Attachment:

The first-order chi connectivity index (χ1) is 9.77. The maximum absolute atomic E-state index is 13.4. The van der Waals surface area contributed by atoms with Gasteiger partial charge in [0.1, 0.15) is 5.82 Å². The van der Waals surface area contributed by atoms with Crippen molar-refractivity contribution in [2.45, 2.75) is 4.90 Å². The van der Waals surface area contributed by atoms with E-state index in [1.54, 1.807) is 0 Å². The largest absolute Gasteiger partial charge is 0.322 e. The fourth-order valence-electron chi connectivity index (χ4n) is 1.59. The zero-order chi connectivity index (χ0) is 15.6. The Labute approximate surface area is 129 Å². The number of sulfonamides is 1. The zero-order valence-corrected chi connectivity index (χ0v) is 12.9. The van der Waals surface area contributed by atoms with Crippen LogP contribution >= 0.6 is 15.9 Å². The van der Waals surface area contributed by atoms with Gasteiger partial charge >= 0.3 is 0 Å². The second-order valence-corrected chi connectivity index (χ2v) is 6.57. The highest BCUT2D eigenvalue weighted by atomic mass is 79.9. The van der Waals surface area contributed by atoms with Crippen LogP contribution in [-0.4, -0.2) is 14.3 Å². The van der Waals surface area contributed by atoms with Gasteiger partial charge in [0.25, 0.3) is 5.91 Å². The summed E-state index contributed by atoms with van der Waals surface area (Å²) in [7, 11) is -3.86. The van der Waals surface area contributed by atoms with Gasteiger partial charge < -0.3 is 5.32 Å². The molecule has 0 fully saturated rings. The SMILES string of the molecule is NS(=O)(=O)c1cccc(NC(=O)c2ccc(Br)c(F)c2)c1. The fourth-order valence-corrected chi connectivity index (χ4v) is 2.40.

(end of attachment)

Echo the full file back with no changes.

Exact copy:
The first-order chi connectivity index (χ1) is 9.77. The maximum absolute atomic E-state index is 13.4. The van der Waals surface area contributed by atoms with Gasteiger partial charge in [0.1, 0.15) is 5.82 Å². The van der Waals surface area contributed by atoms with Crippen molar-refractivity contribution in [2.45, 2.75) is 4.90 Å². The van der Waals surface area contributed by atoms with E-state index in [1.54, 1.807) is 0 Å². The largest absolute Gasteiger partial charge is 0.322 e. The fourth-order valence-electron chi connectivity index (χ4n) is 1.59. The zero-order chi connectivity index (χ0) is 15.6. The Labute approximate surface area is 129 Å². The number of sulfonamides is 1. The zero-order valence-corrected chi connectivity index (χ0v) is 12.9. The van der Waals surface area contributed by atoms with Crippen LogP contribution >= 0.6 is 15.9 Å². The van der Waals surface area contributed by atoms with Gasteiger partial charge >= 0.3 is 0 Å². The second-order valence-corrected chi connectivity index (χ2v) is 6.57. The highest BCUT2D eigenvalue weighted by atomic mass is 79.9. The van der Waals surface area contributed by atoms with Crippen LogP contribution in [-0.4, -0.2) is 14.3 Å². The van der Waals surface area contributed by atoms with Gasteiger partial charge in [0.25, 0.3) is 5.91 Å². The summed E-state index contributed by atoms with van der Waals surface area (Å²) in [7, 11) is -3.86. The van der Waals surface area contributed by atoms with Gasteiger partial charge < -0.3 is 5.32 Å². The molecule has 0 fully saturated rings. The SMILES string of the molecule is NS(=O)(=O)c1cccc(NC(=O)c2ccc(Br)c(F)c2)c1. The fourth-order valence-corrected chi connectivity index (χ4v) is 2.40.